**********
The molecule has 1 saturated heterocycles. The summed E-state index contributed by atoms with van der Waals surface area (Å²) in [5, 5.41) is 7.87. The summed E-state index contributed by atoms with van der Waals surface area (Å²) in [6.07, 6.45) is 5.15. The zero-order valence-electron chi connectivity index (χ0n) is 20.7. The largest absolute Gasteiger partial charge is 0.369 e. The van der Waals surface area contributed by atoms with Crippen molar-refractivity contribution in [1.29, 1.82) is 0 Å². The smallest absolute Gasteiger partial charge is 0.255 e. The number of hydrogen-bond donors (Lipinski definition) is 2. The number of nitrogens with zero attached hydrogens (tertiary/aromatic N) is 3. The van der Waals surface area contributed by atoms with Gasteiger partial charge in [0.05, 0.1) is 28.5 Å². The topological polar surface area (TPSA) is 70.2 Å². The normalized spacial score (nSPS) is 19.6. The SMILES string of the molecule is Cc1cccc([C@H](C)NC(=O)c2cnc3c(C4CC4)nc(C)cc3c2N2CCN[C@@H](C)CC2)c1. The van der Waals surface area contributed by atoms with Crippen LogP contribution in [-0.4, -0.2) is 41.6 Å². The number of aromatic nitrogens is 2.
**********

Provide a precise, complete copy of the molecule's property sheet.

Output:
The molecule has 1 saturated heterocycles. The summed E-state index contributed by atoms with van der Waals surface area (Å²) in [5, 5.41) is 7.87. The summed E-state index contributed by atoms with van der Waals surface area (Å²) in [6.07, 6.45) is 5.15. The zero-order valence-electron chi connectivity index (χ0n) is 20.7. The largest absolute Gasteiger partial charge is 0.369 e. The van der Waals surface area contributed by atoms with Crippen molar-refractivity contribution in [1.29, 1.82) is 0 Å². The smallest absolute Gasteiger partial charge is 0.255 e. The number of hydrogen-bond donors (Lipinski definition) is 2. The number of nitrogens with zero attached hydrogens (tertiary/aromatic N) is 3. The van der Waals surface area contributed by atoms with Gasteiger partial charge in [0.05, 0.1) is 28.5 Å². The topological polar surface area (TPSA) is 70.2 Å². The normalized spacial score (nSPS) is 19.6. The SMILES string of the molecule is Cc1cccc([C@H](C)NC(=O)c2cnc3c(C4CC4)nc(C)cc3c2N2CCN[C@@H](C)CC2)c1. The van der Waals surface area contributed by atoms with Crippen LogP contribution in [-0.4, -0.2) is 41.6 Å². The number of aromatic nitrogens is 2.